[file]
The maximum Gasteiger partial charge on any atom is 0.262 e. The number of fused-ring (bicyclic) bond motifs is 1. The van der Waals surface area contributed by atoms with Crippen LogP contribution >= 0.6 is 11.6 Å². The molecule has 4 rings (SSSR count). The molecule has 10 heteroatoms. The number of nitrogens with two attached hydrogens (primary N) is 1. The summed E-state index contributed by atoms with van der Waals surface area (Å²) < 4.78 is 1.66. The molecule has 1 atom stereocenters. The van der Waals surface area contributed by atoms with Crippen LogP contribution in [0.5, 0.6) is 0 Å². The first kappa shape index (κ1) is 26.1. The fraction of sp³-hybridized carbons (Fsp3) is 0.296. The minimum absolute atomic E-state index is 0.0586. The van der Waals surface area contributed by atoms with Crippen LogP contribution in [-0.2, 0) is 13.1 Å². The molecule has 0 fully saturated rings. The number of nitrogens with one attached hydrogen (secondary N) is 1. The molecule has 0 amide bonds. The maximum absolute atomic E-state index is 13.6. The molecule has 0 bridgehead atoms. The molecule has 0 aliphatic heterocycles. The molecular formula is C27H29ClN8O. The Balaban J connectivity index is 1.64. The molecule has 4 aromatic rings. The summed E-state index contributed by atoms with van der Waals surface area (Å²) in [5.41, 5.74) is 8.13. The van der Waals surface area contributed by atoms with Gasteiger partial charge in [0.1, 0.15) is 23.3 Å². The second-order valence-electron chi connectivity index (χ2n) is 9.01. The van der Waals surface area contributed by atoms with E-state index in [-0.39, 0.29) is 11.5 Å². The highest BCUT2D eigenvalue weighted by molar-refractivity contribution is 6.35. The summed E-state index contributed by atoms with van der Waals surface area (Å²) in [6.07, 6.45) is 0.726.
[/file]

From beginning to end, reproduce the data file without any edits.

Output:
The maximum Gasteiger partial charge on any atom is 0.262 e. The number of fused-ring (bicyclic) bond motifs is 1. The van der Waals surface area contributed by atoms with Crippen LogP contribution >= 0.6 is 11.6 Å². The molecule has 4 rings (SSSR count). The molecule has 10 heteroatoms. The number of nitrogens with two attached hydrogens (primary N) is 1. The summed E-state index contributed by atoms with van der Waals surface area (Å²) < 4.78 is 1.66. The molecule has 1 atom stereocenters. The van der Waals surface area contributed by atoms with Crippen LogP contribution in [0.5, 0.6) is 0 Å². The first kappa shape index (κ1) is 26.1. The fraction of sp³-hybridized carbons (Fsp3) is 0.296. The minimum absolute atomic E-state index is 0.0586. The van der Waals surface area contributed by atoms with Crippen LogP contribution in [-0.2, 0) is 13.1 Å². The molecule has 0 fully saturated rings. The number of nitrogens with one attached hydrogen (secondary N) is 1. The molecule has 0 amide bonds. The maximum absolute atomic E-state index is 13.6. The molecule has 0 bridgehead atoms. The molecule has 0 aliphatic heterocycles. The molecular formula is C27H29ClN8O. The Balaban J connectivity index is 1.64. The molecule has 4 aromatic rings. The summed E-state index contributed by atoms with van der Waals surface area (Å²) in [5.41, 5.74) is 8.13. The van der Waals surface area contributed by atoms with Gasteiger partial charge in [0.1, 0.15) is 23.3 Å². The second-order valence-electron chi connectivity index (χ2n) is 9.01. The van der Waals surface area contributed by atoms with E-state index in [-0.39, 0.29) is 11.5 Å². The highest BCUT2D eigenvalue weighted by molar-refractivity contribution is 6.35. The summed E-state index contributed by atoms with van der Waals surface area (Å²) in [6.07, 6.45) is 0.726.